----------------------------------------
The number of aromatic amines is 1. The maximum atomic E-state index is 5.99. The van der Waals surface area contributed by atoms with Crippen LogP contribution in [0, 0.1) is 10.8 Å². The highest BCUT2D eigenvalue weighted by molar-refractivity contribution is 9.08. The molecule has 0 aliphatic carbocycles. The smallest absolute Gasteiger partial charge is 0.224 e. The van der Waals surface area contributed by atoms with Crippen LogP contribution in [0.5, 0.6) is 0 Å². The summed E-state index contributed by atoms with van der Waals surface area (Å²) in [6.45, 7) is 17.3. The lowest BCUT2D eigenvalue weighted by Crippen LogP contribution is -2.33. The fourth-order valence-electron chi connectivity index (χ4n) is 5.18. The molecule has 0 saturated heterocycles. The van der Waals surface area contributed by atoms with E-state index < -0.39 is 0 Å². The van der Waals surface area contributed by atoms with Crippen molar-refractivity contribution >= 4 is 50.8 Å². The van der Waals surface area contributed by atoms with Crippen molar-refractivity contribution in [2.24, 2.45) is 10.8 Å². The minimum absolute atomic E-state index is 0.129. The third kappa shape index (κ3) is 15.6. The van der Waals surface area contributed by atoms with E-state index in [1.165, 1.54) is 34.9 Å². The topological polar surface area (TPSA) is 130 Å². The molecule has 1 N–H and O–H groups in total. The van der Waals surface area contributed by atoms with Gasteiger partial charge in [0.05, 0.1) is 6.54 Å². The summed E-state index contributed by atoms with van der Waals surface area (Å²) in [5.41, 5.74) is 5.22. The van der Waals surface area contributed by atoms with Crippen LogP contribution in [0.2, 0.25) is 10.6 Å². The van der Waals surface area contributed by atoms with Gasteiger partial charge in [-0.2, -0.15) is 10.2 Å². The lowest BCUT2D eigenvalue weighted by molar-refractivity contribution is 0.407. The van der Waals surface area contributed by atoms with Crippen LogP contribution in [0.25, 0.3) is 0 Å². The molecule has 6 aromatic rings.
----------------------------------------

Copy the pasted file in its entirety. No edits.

The number of aromatic amines is 1. The maximum atomic E-state index is 5.99. The van der Waals surface area contributed by atoms with Crippen LogP contribution in [0, 0.1) is 10.8 Å². The highest BCUT2D eigenvalue weighted by molar-refractivity contribution is 9.08. The molecule has 0 aliphatic carbocycles. The smallest absolute Gasteiger partial charge is 0.224 e. The van der Waals surface area contributed by atoms with Crippen LogP contribution in [0.5, 0.6) is 0 Å². The summed E-state index contributed by atoms with van der Waals surface area (Å²) in [6.45, 7) is 17.3. The lowest BCUT2D eigenvalue weighted by Crippen LogP contribution is -2.33. The fourth-order valence-electron chi connectivity index (χ4n) is 5.18. The molecule has 0 saturated heterocycles. The van der Waals surface area contributed by atoms with E-state index < -0.39 is 0 Å². The van der Waals surface area contributed by atoms with Crippen molar-refractivity contribution >= 4 is 50.8 Å². The van der Waals surface area contributed by atoms with Crippen molar-refractivity contribution in [2.24, 2.45) is 10.8 Å². The minimum absolute atomic E-state index is 0.129. The third kappa shape index (κ3) is 15.6. The van der Waals surface area contributed by atoms with E-state index in [1.165, 1.54) is 34.9 Å². The topological polar surface area (TPSA) is 130 Å². The molecule has 1 N–H and O–H groups in total. The van der Waals surface area contributed by atoms with Gasteiger partial charge in [0.05, 0.1) is 6.54 Å². The summed E-state index contributed by atoms with van der Waals surface area (Å²) in [5.41, 5.74) is 5.22. The van der Waals surface area contributed by atoms with Crippen LogP contribution in [0.2, 0.25) is 10.6 Å². The van der Waals surface area contributed by atoms with Gasteiger partial charge in [-0.2, -0.15) is 10.2 Å². The lowest BCUT2D eigenvalue weighted by molar-refractivity contribution is 0.407. The van der Waals surface area contributed by atoms with Crippen LogP contribution in [0.25, 0.3) is 0 Å². The molecule has 6 aromatic rings.